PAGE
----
This blog provides an informal forum for terrestrial invertebrate watchers to post recent sightings of interesting observations in the southern Vancouver Island region. Please send your sightings by email to Jeremy Tatum ( Be sure to include your name, phone number, the species name (common or scientific) of the invertebrate you saw, location, date, and number of individuals. If you have a photograph you are willing to share, please send it along. Click on the title above for an index of past sightings.The index is updated most days.

July 10

2015 July 10


   Cheryl Hoyle sends a photograph of lovely bluey-green example of Lacinipolia strigicollis  from View Royal, July 9.  Many examples of this moth are the usual mixture of browns and greys that make all noctuids look alike to those who are just starting to study them.  This is an exceptionally strikingly-marked individual, and I certainly didn’t recognize it.  Thanks to Jeremy Gatten for identifying it for us.


Lacinipolia strigicollis (Lep.: Noctuidae)  Cheryl Hoyle


July 9

2015 July 09


   Cheryl Hoyle sends a photograph of a Sheep Moth caterpillar.   Viewers who see caterpillars of this species should be warned that, if handled, they may give you a nettle-like rash.


Sheep Moth Hemileuca eglanterina (Lep.: Saturniidae)  Cheryl Hoyle



   Jeff Gaskin writes:  Today (July 9) I found another Red Admiral, and this time it was in Gorge Waterway Park at the corner of Tillicum Road and Gorge Road West. There may be quite a few of them around.


   Liam Singh sends photographs of a comma from Mount Cokely Road on June 14.  As is so often the case with commas – particularly when seen away from the immediate area around Victoria – identification of the exact species presents a challenge.  Jeremy Tatum writes that he thinks it is most likely a female Satyr Comma, but that he wouldn’t wager his pension pot on it.  We would welcome opinions (with reasons!).


(Satyr?) Comma Polygonia (satyrus?) (Lep.: Nymphalidae) Liam Singh


(Satyr?) Comma Polygonia (satyrus?) (Lep.: Nymphalidae) Liam Singh


July 8

2015 July 8


   (Sorry – No July 7 posting.)


   On the July 6 posting we showed a photograph of a bug, and I wrote that we’d probably not be able to identify it closer than that.  I had not reckoned on the expertise of our viewers. Scott Gilmore identified it as a mirid bug of the genus Lygus, and he pointed to an Internet image of it or a very similar bug by Rick and Libby Avis at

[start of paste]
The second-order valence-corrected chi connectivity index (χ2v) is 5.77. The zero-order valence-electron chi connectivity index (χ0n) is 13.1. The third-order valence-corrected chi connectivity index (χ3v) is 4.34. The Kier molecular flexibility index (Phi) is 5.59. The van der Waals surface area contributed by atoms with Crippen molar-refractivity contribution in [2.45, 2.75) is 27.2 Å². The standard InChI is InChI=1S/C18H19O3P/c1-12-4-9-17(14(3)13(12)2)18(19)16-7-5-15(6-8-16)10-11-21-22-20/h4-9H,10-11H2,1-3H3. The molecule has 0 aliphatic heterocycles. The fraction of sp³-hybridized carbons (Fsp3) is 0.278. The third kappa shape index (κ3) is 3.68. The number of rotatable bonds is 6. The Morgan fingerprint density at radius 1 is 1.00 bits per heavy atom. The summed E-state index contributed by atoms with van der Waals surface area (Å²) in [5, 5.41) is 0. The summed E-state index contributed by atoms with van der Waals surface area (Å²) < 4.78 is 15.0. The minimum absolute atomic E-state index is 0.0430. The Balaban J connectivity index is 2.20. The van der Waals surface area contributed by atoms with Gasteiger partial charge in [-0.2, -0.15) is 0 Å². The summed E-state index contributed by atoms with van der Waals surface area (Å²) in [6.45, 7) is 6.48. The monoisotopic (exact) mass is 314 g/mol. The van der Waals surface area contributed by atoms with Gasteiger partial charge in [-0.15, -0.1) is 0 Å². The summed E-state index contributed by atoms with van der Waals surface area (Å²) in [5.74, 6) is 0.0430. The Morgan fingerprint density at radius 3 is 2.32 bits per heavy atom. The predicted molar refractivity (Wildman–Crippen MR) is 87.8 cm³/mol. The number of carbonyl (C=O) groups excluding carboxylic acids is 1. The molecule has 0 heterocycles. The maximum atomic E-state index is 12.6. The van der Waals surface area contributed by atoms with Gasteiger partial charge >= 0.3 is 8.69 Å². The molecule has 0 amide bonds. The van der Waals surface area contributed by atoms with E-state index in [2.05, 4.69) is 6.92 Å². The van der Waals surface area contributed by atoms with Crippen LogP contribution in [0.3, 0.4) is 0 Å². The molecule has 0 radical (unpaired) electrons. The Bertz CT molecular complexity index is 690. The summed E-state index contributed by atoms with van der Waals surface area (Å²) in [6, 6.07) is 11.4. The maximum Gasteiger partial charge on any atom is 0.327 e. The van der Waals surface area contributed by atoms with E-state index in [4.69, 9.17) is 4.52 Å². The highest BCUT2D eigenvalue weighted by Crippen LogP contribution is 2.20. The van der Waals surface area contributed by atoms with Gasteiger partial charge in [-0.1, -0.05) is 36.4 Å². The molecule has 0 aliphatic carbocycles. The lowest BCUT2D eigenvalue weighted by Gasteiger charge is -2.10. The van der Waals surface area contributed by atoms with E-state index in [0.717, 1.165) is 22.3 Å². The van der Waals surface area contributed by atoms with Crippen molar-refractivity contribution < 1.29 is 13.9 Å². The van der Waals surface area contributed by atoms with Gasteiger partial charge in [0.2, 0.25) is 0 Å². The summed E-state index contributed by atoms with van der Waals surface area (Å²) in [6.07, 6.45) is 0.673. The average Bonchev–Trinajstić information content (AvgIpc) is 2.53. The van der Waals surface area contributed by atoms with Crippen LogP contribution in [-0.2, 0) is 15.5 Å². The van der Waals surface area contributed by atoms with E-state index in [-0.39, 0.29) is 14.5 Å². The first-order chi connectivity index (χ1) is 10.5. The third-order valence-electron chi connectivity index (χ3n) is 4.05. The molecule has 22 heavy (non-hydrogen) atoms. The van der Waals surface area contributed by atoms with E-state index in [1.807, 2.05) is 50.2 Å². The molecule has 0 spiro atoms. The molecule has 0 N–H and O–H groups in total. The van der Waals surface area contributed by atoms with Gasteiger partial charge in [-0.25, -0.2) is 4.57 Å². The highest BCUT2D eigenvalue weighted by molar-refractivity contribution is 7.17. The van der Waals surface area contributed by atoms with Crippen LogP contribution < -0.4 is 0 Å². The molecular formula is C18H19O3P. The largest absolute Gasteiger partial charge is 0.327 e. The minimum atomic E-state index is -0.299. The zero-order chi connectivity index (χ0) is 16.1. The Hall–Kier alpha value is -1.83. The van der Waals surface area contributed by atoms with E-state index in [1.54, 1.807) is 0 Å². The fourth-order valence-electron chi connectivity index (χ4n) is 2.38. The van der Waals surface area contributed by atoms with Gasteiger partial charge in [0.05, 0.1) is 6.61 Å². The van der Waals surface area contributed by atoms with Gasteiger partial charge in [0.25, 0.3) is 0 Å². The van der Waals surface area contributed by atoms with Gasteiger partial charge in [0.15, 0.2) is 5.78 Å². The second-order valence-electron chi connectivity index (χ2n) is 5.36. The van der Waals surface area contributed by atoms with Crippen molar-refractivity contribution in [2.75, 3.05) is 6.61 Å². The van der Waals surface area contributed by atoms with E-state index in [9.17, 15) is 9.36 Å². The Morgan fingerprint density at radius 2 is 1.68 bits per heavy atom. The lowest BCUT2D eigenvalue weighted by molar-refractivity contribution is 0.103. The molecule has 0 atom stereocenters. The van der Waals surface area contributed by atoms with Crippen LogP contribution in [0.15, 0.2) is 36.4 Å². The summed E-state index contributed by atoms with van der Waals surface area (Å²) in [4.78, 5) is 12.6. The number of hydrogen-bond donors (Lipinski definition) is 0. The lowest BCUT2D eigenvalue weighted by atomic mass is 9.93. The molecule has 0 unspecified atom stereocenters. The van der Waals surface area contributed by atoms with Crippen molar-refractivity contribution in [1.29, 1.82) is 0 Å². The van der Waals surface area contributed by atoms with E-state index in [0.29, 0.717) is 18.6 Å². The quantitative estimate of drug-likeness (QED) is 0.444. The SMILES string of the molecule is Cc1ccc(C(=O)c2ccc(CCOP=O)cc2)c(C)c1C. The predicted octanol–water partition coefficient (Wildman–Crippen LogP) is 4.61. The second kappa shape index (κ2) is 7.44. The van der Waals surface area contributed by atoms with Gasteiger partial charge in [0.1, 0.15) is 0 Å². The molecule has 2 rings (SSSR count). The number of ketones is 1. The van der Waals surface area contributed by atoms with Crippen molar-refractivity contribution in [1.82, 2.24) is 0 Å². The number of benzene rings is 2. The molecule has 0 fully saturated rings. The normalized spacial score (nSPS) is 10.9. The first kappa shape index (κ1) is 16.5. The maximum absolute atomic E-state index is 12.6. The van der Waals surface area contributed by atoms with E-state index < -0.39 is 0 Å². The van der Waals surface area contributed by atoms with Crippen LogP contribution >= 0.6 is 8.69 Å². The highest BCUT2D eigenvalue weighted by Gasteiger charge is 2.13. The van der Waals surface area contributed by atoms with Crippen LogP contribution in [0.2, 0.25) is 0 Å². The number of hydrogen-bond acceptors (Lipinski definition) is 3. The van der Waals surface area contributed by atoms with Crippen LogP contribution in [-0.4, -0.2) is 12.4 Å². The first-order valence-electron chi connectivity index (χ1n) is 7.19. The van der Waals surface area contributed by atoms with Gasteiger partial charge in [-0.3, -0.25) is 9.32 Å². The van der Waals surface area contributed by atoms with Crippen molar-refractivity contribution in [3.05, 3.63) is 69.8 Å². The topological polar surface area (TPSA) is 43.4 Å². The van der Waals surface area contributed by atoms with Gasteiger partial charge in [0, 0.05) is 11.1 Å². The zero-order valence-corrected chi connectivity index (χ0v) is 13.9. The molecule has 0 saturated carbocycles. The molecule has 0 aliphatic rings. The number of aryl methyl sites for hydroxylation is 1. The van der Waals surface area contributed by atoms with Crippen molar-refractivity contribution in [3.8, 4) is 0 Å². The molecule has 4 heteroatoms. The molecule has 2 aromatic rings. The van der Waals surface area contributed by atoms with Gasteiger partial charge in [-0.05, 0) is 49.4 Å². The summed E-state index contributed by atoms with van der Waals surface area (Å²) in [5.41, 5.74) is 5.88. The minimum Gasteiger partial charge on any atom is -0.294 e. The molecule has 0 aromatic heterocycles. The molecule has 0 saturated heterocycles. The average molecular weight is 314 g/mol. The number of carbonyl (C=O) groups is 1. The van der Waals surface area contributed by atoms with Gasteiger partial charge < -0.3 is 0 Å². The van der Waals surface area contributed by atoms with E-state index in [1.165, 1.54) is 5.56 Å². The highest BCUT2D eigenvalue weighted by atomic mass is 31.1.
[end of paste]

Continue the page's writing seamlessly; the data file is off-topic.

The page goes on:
In today’s posting, we have a few more not-fully-identified insects – and I look forward to hearing what our viewers may come up with.


   Karen Ferguson sends a photo from Mount Tuam Road on Salt Spring Island of a fresh fritillary nectaring on daisies. At press time we are not completely certain whether this is a Zerene or a Hydaspe.  Opinions (with reasons!) welcome.


Speyeria sp. (Lep.: Nymphalidae)

Karen Ferguson


   Chris Garrett sends a photograph of a Common Emerald Moth, July 6.


Common Emerald Hemithea aestivaria

(Lep.: Geometridae)

Chris Garrett


   Nathan Fisk sends a photograph of an interesting insect that turned up in a sand box on July 7.  It is probably a larva of a predaceous beetle, perhaps a species of ladybird (Coccinellidae).


Beetle larva (Col.: Perhaps Coccinellidae)  Nathan Fisk



   Here is a caterpillar found recently at Cadboro Bay by Meilin Quong.  We don’t (yet?) know what it is. Possibly a lasiocampid.  Maybe even Tolype, but that’s a guess.


Unknown caterpillar, possibly Lasiocampidae    Meilin Quong



   The next photograph is of an insect that is rather easier to identify.  It is a Sheep Moth, which emerged last night from a pupa made last year by a caterpillar found in Beckwith Park.


Sheep Moth Hemileuca eglanterina (Lep.: Saturniidae) Jeremy Tatum



   Jeremy Tatum writes that there are still Painted Ladies and Red Admirals, some quite fresh, to be found in the evenings after about 6:00 p.m. on the reservoir or near the Jeffery Pine on the top of Mount Tolmie.  The tops of other local hills, such as Mount Douglas, Christmas Hill or Highrock Park would probably be worth a visit in the evenings.


   Barb McGrenere writes:  Pine White was the most numerous butterfly today on our walk at Elk Lake Park.  Five were flying near the tree tops, while three were flying low, nectaring on daisies and thistles.  We enjoyed excellent views of the low butterflies and they were in pristine condition.  We saw:  Pine White 8; Cabbage White 1; Western Tiger Swallowtail 3; European (Essex) Skipper 1.